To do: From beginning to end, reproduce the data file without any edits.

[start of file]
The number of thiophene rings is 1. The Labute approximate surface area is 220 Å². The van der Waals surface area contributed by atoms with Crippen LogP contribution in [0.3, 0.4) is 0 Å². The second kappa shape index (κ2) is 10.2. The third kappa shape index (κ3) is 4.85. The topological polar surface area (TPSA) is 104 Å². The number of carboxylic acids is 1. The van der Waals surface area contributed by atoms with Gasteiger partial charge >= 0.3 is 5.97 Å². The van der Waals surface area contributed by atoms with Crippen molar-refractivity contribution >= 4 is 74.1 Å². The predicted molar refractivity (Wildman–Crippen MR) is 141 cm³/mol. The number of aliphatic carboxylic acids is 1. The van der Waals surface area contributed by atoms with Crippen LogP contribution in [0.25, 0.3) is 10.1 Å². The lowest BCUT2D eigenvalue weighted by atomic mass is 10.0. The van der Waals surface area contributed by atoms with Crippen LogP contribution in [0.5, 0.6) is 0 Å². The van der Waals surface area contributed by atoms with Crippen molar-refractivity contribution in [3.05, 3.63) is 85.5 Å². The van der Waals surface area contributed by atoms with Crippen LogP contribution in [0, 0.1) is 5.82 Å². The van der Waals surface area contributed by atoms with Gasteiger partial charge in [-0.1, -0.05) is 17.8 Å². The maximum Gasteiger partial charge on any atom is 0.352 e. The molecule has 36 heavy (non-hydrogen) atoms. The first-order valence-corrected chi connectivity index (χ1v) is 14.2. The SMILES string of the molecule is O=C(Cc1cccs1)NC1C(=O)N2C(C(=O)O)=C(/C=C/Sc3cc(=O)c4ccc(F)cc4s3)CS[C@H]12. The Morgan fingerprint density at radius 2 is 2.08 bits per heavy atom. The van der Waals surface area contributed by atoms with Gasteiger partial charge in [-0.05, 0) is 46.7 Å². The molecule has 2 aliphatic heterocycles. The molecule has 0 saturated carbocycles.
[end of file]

The number of thiophene rings is 1. The Labute approximate surface area is 220 Å². The van der Waals surface area contributed by atoms with Crippen LogP contribution in [0.3, 0.4) is 0 Å². The second kappa shape index (κ2) is 10.2. The third kappa shape index (κ3) is 4.85. The topological polar surface area (TPSA) is 104 Å². The number of carboxylic acids is 1. The van der Waals surface area contributed by atoms with Gasteiger partial charge >= 0.3 is 5.97 Å². The van der Waals surface area contributed by atoms with Crippen molar-refractivity contribution >= 4 is 74.1 Å². The predicted molar refractivity (Wildman–Crippen MR) is 141 cm³/mol. The number of aliphatic carboxylic acids is 1. The van der Waals surface area contributed by atoms with Crippen LogP contribution in [0.25, 0.3) is 10.1 Å². The lowest BCUT2D eigenvalue weighted by atomic mass is 10.0. The van der Waals surface area contributed by atoms with Crippen LogP contribution in [0.5, 0.6) is 0 Å². The van der Waals surface area contributed by atoms with Crippen molar-refractivity contribution in [3.05, 3.63) is 85.5 Å². The van der Waals surface area contributed by atoms with Crippen LogP contribution in [0, 0.1) is 5.82 Å². The van der Waals surface area contributed by atoms with Gasteiger partial charge in [-0.1, -0.05) is 17.8 Å². The maximum Gasteiger partial charge on any atom is 0.352 e. The molecule has 36 heavy (non-hydrogen) atoms. The first-order valence-corrected chi connectivity index (χ1v) is 14.2. The SMILES string of the molecule is O=C(Cc1cccs1)NC1C(=O)N2C(C(=O)O)=C(/C=C/Sc3cc(=O)c4ccc(F)cc4s3)CS[C@H]12. The Morgan fingerprint density at radius 2 is 2.08 bits per heavy atom. The van der Waals surface area contributed by atoms with Gasteiger partial charge in [-0.05, 0) is 46.7 Å². The molecule has 2 aliphatic heterocycles. The molecule has 0 saturated carbocycles.